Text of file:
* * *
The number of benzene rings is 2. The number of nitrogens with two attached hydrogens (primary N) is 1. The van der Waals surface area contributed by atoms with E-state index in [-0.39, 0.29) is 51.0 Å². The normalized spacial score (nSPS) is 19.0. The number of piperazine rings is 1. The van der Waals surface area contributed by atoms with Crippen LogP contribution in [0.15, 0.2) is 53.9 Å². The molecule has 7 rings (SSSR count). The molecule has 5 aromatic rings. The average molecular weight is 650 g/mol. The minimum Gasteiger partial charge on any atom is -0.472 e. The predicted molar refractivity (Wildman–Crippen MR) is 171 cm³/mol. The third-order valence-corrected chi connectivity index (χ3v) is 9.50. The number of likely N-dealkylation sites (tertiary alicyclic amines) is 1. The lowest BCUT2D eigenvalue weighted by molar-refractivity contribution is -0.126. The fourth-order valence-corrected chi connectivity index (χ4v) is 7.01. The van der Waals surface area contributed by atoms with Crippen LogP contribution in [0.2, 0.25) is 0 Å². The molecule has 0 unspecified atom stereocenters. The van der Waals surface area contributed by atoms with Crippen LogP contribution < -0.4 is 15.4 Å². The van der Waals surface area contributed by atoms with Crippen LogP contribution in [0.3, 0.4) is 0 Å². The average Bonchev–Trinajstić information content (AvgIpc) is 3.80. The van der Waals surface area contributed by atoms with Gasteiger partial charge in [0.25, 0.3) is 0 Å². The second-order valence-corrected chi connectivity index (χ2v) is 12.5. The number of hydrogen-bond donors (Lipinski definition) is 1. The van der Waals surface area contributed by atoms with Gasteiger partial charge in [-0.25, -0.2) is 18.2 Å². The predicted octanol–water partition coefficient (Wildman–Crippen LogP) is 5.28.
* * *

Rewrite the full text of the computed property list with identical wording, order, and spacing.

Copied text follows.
The number of benzene rings is 2. The number of nitrogens with two attached hydrogens (primary N) is 1. The van der Waals surface area contributed by atoms with E-state index in [-0.39, 0.29) is 51.0 Å². The normalized spacial score (nSPS) is 19.0. The number of piperazine rings is 1. The van der Waals surface area contributed by atoms with Crippen LogP contribution in [0.15, 0.2) is 53.9 Å². The molecule has 7 rings (SSSR count). The molecule has 5 aromatic rings. The average molecular weight is 650 g/mol. The minimum Gasteiger partial charge on any atom is -0.472 e. The predicted molar refractivity (Wildman–Crippen MR) is 171 cm³/mol. The third-order valence-corrected chi connectivity index (χ3v) is 9.50. The number of likely N-dealkylation sites (tertiary alicyclic amines) is 1. The lowest BCUT2D eigenvalue weighted by molar-refractivity contribution is -0.126. The fourth-order valence-corrected chi connectivity index (χ4v) is 7.01. The van der Waals surface area contributed by atoms with Crippen LogP contribution in [0.2, 0.25) is 0 Å². The molecule has 0 unspecified atom stereocenters. The van der Waals surface area contributed by atoms with Crippen LogP contribution < -0.4 is 15.4 Å². The van der Waals surface area contributed by atoms with Crippen LogP contribution in [0.3, 0.4) is 0 Å². The average Bonchev–Trinajstić information content (AvgIpc) is 3.80. The van der Waals surface area contributed by atoms with Gasteiger partial charge in [0.25, 0.3) is 0 Å². The second-order valence-corrected chi connectivity index (χ2v) is 12.5. The number of hydrogen-bond donors (Lipinski definition) is 1. The van der Waals surface area contributed by atoms with Gasteiger partial charge in [-0.25, -0.2) is 18.2 Å². The predicted octanol–water partition coefficient (Wildman–Crippen LogP) is 5.28.